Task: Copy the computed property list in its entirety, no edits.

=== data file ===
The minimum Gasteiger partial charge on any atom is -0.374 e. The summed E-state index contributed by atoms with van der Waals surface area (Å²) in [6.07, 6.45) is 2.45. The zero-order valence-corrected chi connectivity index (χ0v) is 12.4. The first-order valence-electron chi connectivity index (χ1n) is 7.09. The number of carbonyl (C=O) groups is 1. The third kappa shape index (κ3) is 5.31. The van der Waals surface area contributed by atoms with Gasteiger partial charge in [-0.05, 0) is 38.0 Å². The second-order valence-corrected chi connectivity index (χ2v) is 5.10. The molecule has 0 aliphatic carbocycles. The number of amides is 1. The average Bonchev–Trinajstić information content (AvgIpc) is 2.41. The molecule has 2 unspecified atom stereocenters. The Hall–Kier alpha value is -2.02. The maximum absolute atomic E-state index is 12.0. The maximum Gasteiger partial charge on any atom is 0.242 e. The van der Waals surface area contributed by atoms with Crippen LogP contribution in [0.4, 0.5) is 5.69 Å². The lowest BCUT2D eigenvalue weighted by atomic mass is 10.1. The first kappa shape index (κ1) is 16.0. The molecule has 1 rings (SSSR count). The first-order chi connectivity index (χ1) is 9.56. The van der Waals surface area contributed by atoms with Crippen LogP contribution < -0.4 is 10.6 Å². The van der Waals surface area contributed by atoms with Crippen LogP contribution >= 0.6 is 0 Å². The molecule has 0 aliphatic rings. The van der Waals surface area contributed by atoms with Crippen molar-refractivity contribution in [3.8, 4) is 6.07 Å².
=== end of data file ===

The minimum Gasteiger partial charge on any atom is -0.374 e. The summed E-state index contributed by atoms with van der Waals surface area (Å²) in [6.07, 6.45) is 2.45. The zero-order valence-corrected chi connectivity index (χ0v) is 12.4. The first-order valence-electron chi connectivity index (χ1n) is 7.09. The number of carbonyl (C=O) groups is 1. The third kappa shape index (κ3) is 5.31. The van der Waals surface area contributed by atoms with Gasteiger partial charge in [-0.05, 0) is 38.0 Å². The second-order valence-corrected chi connectivity index (χ2v) is 5.10. The molecule has 0 aliphatic carbocycles. The number of amides is 1. The average Bonchev–Trinajstić information content (AvgIpc) is 2.41. The molecule has 2 unspecified atom stereocenters. The Hall–Kier alpha value is -2.02. The maximum absolute atomic E-state index is 12.0. The maximum Gasteiger partial charge on any atom is 0.242 e. The van der Waals surface area contributed by atoms with Crippen LogP contribution in [0.4, 0.5) is 5.69 Å². The lowest BCUT2D eigenvalue weighted by atomic mass is 10.1. The first kappa shape index (κ1) is 16.0. The molecule has 1 rings (SSSR count). The first-order chi connectivity index (χ1) is 9.56. The van der Waals surface area contributed by atoms with Crippen LogP contribution < -0.4 is 10.6 Å². The van der Waals surface area contributed by atoms with Crippen LogP contribution >= 0.6 is 0 Å². The molecule has 0 aliphatic rings. The van der Waals surface area contributed by atoms with Crippen molar-refractivity contribution in [3.8, 4) is 6.07 Å².